They were right.
The second year of grief is worse.
No longer in shock, no longer drowning in tears.
I’m no longer numb to my new reality.
The hurt runs deeper, it cuts more. I’ll have flashbacks of the first few months after he died and I can’t believe that it really happened. Another version of me took control, a stranger looking back in the mirror. This part of me I didn’t know existed. Then my emotions will remind me that I was really there. The same girl that gripped his hand for as long as she could is the same girl that diligently dusts his urn. The secondary losses have brought on a different shape to grief and it’s shaped like me. New emotions, anxieties and triggers are bubbling up to the surface.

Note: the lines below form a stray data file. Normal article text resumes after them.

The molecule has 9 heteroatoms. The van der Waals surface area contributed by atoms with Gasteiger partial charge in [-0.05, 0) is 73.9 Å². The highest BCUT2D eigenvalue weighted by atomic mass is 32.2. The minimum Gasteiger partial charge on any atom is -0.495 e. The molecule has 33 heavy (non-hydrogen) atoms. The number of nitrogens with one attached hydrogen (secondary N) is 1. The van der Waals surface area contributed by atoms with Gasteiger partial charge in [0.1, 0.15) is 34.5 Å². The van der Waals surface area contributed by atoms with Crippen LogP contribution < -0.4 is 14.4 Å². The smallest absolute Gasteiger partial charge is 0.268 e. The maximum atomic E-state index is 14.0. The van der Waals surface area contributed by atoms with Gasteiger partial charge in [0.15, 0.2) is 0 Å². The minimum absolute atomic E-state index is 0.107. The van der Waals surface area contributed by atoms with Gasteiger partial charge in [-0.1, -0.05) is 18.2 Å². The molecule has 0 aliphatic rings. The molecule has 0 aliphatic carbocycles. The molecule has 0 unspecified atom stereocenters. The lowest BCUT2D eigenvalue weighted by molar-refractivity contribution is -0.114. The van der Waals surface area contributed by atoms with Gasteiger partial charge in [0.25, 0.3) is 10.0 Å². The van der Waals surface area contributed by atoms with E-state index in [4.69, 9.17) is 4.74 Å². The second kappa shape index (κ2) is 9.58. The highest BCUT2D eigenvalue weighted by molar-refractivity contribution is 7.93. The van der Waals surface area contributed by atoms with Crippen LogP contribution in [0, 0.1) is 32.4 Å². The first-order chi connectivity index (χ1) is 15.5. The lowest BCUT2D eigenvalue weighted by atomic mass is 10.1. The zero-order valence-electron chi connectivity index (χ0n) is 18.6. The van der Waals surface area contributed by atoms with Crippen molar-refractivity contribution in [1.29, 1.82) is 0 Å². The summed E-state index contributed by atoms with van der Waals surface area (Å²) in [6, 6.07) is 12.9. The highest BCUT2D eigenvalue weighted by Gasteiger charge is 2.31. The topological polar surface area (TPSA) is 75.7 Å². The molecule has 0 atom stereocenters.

A wife that I’ll never be.
The dreams that were meant for two, of a life I’ll never live.
I have an abundance of new opportunities and possibilities but I’m bound to the fear of failing, alone. When you lose your partner, you lose your life preserver. If there are two of you life isn’t as scary but learning to go at it by yourself, in a life that was built for two, is grueling.
Grief is tricky.
I feel like I’ve grieved for everything and everyone except for myself.
I thought if I grieved the way others wanted or expected me to then I could hurry along the healing process. Maybe if I kept busy, or focused on anything else I could beat grief at its own game.
I’m starting over. A blank page. Pressing pause and giving myself time. Time to heal and stitch myself up properly so I won’t continue to unravel. I can be a better version of myself in this new chapter, I want to learn how to love myself the way my husband did, the way my children and family do.
I want to see what they see.
Eyes and heart wide open.
I am my chapter two.